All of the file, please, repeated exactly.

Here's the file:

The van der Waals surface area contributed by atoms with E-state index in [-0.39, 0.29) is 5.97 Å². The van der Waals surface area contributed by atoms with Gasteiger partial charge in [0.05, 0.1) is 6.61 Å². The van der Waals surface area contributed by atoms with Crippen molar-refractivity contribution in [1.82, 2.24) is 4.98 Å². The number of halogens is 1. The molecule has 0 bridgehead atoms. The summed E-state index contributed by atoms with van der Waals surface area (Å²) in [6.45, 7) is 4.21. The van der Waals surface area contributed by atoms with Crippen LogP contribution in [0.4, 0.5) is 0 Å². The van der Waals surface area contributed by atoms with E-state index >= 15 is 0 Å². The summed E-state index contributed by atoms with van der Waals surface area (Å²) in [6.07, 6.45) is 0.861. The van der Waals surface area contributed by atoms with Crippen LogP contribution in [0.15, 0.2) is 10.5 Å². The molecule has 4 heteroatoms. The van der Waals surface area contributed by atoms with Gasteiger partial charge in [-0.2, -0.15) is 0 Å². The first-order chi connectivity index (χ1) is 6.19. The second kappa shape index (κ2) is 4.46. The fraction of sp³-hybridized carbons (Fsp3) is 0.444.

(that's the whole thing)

The van der Waals surface area contributed by atoms with E-state index in [-0.39, 0.29) is 5.97 Å². The van der Waals surface area contributed by atoms with Gasteiger partial charge in [0.05, 0.1) is 6.61 Å². The van der Waals surface area contributed by atoms with Crippen molar-refractivity contribution in [1.82, 2.24) is 4.98 Å². The number of halogens is 1. The molecule has 0 bridgehead atoms. The summed E-state index contributed by atoms with van der Waals surface area (Å²) in [6.45, 7) is 4.21. The van der Waals surface area contributed by atoms with Crippen LogP contribution in [0.4, 0.5) is 0 Å². The van der Waals surface area contributed by atoms with E-state index >= 15 is 0 Å². The summed E-state index contributed by atoms with van der Waals surface area (Å²) in [6.07, 6.45) is 0.861. The van der Waals surface area contributed by atoms with Crippen LogP contribution in [0.15, 0.2) is 10.5 Å². The molecule has 4 heteroatoms. The van der Waals surface area contributed by atoms with Gasteiger partial charge in [-0.2, -0.15) is 0 Å². The first-order chi connectivity index (χ1) is 6.19. The second kappa shape index (κ2) is 4.46. The fraction of sp³-hybridized carbons (Fsp3) is 0.444.